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Epcon's Engagement in One Health

Updated: Jun 5

Presenting at the OneHealth event on the 23rd of April was a truly enriching experience. These stimulating events are organised by the One Sustainable Health for All Foundation, launched in 2021, with the aim of bringing together human, animal and environmental health professionals to work together on implementing sustainable health initiatives.

The goal is to foster public and private sector collaboration, align health efforts with the UN’s Sustainable Development Goals, and develop actionable recommendations to enhance global health resilience. Activities at these events include panel discussions, workshops and networking opportunities to help drive innovation and policy integration in health.

Caroline Van Cauwelaert @ One Health Event
Caroline Van Cauwelaert at One Health Event in Leuven

Caroline Van Cauwelaert, our CEO, delivered a compelling presentation on  “Strengthening Public Health through Artificial Intelligence” during the ‘Power of Data for One Health” panel. She demonstrated the versatility of AI in achieving diverse public health objectives, such as enhancing TB detection and identifying vulnerable population groups. Using over 40 data sources – including surveillance, health systems, socio-demographic, spatial and environmental data – we optimised the placement of 40 mobile chest X-ray screening vans in Pakistan, thereby increasing TB yield by 100%. In Belgium, we combined different data sources, from health-seeking behaviour to data on criminal activities, to locate populations with higher vulnerability risks. 

Besides our presentation, the event was brimming with captivating presentations and discussions, facilitated by a diverse range of speakers and moderators. Among the many standout talks, these particular speakers and topics left a lasting impression:

  • Sophie Vanwambeke from the Earth and Life Institute at Belgium’s Université catholique de Louvain (UCLouvain) focused her talk on landscape epidemiology. This field integrates principles from ecology, geography and epidemiology to understand how environmental factors such as land use, vegetation, climate and human activities influence the spread and prevalence of diseases. The speaker emphasised how the farming of certain crops impacts malaria, highlighting the need for continuous surveillance and hotspot modelling to control this infectious disease.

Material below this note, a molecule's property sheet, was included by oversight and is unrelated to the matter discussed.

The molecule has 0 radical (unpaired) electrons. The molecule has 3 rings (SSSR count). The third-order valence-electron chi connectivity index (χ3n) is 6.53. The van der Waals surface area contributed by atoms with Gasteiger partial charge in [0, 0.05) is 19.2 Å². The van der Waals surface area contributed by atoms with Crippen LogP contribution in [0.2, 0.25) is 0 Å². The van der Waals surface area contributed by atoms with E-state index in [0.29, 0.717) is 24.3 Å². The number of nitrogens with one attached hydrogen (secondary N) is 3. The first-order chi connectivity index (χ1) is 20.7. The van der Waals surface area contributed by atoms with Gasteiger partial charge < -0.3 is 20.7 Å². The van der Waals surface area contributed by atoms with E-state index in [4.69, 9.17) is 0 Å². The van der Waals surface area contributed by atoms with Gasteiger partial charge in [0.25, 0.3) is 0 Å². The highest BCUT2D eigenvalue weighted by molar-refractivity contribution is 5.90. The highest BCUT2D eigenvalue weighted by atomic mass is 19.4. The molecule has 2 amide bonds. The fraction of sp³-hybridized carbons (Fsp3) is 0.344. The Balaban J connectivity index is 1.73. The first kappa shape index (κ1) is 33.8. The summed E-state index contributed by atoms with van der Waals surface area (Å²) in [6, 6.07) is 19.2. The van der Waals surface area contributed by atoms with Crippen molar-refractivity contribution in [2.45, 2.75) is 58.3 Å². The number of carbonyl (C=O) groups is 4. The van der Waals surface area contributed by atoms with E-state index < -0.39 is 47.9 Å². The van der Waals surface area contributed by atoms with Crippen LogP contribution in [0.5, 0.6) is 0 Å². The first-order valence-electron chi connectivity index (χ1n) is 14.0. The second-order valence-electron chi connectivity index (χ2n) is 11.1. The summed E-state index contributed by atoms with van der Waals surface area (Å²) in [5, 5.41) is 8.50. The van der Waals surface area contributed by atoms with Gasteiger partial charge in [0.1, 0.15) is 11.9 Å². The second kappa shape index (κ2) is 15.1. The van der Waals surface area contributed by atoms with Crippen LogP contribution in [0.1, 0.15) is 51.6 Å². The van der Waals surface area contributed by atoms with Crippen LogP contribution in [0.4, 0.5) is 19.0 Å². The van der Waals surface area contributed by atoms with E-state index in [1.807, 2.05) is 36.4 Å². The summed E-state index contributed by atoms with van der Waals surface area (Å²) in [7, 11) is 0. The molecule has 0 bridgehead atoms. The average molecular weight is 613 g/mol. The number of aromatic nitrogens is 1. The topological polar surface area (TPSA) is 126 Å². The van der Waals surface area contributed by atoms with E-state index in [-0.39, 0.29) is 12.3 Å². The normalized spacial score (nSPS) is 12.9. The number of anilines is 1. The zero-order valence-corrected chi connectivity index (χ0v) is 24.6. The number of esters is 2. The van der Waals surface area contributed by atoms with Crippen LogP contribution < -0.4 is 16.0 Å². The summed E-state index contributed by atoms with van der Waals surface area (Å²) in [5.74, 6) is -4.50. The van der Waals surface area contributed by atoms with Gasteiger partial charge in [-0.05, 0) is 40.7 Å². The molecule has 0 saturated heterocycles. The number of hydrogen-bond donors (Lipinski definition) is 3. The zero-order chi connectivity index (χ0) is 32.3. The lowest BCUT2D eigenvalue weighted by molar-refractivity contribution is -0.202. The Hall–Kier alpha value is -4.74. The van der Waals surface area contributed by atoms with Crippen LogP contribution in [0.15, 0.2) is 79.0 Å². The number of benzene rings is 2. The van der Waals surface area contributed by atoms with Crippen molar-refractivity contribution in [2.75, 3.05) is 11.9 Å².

• Brent Loken, the Food Lead Scientist at WWF and a member of the EAT-Lancet Commission, addressed the challenge of providing a growing global population with healthy diets from sustainable food systems. He discussed WWF’s useful Planet-Based Diet Impact and Action Calculator, a tool that helps users understand the environmental impact of their dietary choices and suggests actions to reduce their ecological footprint. 

  • Armelle Herbert, who leads Strategy, Innovation and Partnerships of the One Health Advanced Studies Institute, discussed the Institute’s efforts to target infectious diseases by measuring pathogens in sewage systems and water. This approach aligns closely with EPCON’s methods: we also utilise a wide range of contextual data to estimate disease burden, making her talk highly relevant to our own work. 

  • Lastly, Chris Walzer, Executive Director of Health at the Wildlife Conservation Society, alerted the group to the critical issue of constructing roads in forests. He highlighted the dangerous consequences, including increased contact between people and wild animals which raises the potential for the spread of zoonotic viruses. His insights underscored the importance of managing human-livestock-wildlife interfaces across Europe, Asia, Africa, and Latin America to mitigate these risks. 

In closing, One Health’s philosophy aligns strongly with our goals and methodologies. OneHealth seeks to optimise the health of people, animals, and ecosystems by recognising their interconnectedness and promoting cross-sectoral collaboration to address health challenges like infectious diseases, antimicrobial resistance, and food safety. By drawing on a wide variety of contextual data, from road networks to climate change, we understand the interconnection between various variables, whether we’re assembling predictive models for infectious disease control or locating vulnerable populations. Moreover, we firmly believe that collaborative efforts are essential for building resilient health systems worldwide. 


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